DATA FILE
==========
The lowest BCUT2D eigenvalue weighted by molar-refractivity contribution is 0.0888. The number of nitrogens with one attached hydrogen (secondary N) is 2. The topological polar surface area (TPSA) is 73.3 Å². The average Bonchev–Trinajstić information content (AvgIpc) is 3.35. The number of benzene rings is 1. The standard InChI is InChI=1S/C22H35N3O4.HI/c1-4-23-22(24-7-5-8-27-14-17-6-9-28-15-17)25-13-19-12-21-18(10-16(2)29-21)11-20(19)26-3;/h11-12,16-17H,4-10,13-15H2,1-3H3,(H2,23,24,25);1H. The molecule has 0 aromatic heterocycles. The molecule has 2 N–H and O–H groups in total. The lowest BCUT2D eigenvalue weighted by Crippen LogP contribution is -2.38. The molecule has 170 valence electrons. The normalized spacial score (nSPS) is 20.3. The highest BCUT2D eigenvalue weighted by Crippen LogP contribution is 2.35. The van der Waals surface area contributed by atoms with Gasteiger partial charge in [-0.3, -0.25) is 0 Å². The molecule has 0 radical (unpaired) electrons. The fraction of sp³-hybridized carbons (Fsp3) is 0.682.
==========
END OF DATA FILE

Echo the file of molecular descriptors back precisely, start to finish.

The lowest BCUT2D eigenvalue weighted by molar-refractivity contribution is 0.0888. The number of nitrogens with one attached hydrogen (secondary N) is 2. The topological polar surface area (TPSA) is 73.3 Å². The average Bonchev–Trinajstić information content (AvgIpc) is 3.35. The number of benzene rings is 1. The standard InChI is InChI=1S/C22H35N3O4.HI/c1-4-23-22(24-7-5-8-27-14-17-6-9-28-15-17)25-13-19-12-21-18(10-16(2)29-21)11-20(19)26-3;/h11-12,16-17H,4-10,13-15H2,1-3H3,(H2,23,24,25);1H. The molecule has 0 aromatic heterocycles. The molecule has 2 N–H and O–H groups in total. The lowest BCUT2D eigenvalue weighted by Crippen LogP contribution is -2.38. The molecule has 170 valence electrons. The normalized spacial score (nSPS) is 20.3. The highest BCUT2D eigenvalue weighted by Crippen LogP contribution is 2.35. The van der Waals surface area contributed by atoms with Gasteiger partial charge in [-0.3, -0.25) is 0 Å². The molecule has 0 radical (unpaired) electrons. The fraction of sp³-hybridized carbons (Fsp3) is 0.682.